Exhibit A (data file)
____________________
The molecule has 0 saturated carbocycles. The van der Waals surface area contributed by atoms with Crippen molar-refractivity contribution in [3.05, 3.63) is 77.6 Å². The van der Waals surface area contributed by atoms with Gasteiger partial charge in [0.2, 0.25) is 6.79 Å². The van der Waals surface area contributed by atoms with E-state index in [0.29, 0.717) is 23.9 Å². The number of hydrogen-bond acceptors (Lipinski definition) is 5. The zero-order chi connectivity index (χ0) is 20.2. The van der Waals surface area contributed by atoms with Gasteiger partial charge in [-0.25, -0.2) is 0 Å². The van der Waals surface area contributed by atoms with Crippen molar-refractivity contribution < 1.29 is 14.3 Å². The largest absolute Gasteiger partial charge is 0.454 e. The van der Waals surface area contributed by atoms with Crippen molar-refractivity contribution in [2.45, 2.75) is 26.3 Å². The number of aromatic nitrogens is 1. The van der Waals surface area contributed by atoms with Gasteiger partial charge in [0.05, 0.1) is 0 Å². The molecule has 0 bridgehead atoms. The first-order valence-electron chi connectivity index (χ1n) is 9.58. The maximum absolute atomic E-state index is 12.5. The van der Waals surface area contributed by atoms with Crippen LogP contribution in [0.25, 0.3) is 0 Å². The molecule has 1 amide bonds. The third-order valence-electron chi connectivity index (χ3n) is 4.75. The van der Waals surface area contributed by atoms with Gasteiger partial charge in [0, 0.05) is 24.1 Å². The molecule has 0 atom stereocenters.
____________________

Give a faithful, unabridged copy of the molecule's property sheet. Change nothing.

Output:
The molecule has 0 saturated carbocycles. The van der Waals surface area contributed by atoms with Crippen molar-refractivity contribution in [3.05, 3.63) is 77.6 Å². The van der Waals surface area contributed by atoms with Gasteiger partial charge in [0.2, 0.25) is 6.79 Å². The van der Waals surface area contributed by atoms with E-state index in [0.29, 0.717) is 23.9 Å². The number of hydrogen-bond acceptors (Lipinski definition) is 5. The zero-order chi connectivity index (χ0) is 20.2. The van der Waals surface area contributed by atoms with Gasteiger partial charge in [-0.25, -0.2) is 0 Å². The van der Waals surface area contributed by atoms with Crippen molar-refractivity contribution < 1.29 is 14.3 Å². The largest absolute Gasteiger partial charge is 0.454 e. The van der Waals surface area contributed by atoms with Crippen molar-refractivity contribution in [2.45, 2.75) is 26.3 Å². The number of aromatic nitrogens is 1. The van der Waals surface area contributed by atoms with Gasteiger partial charge in [0.05, 0.1) is 0 Å². The molecule has 0 bridgehead atoms. The first-order valence-electron chi connectivity index (χ1n) is 9.58. The maximum absolute atomic E-state index is 12.5. The van der Waals surface area contributed by atoms with Crippen LogP contribution in [0.25, 0.3) is 0 Å². The molecule has 1 amide bonds. The third-order valence-electron chi connectivity index (χ3n) is 4.75. The van der Waals surface area contributed by atoms with Gasteiger partial charge in [0, 0.05) is 24.1 Å². The molecule has 0 atom stereocenters.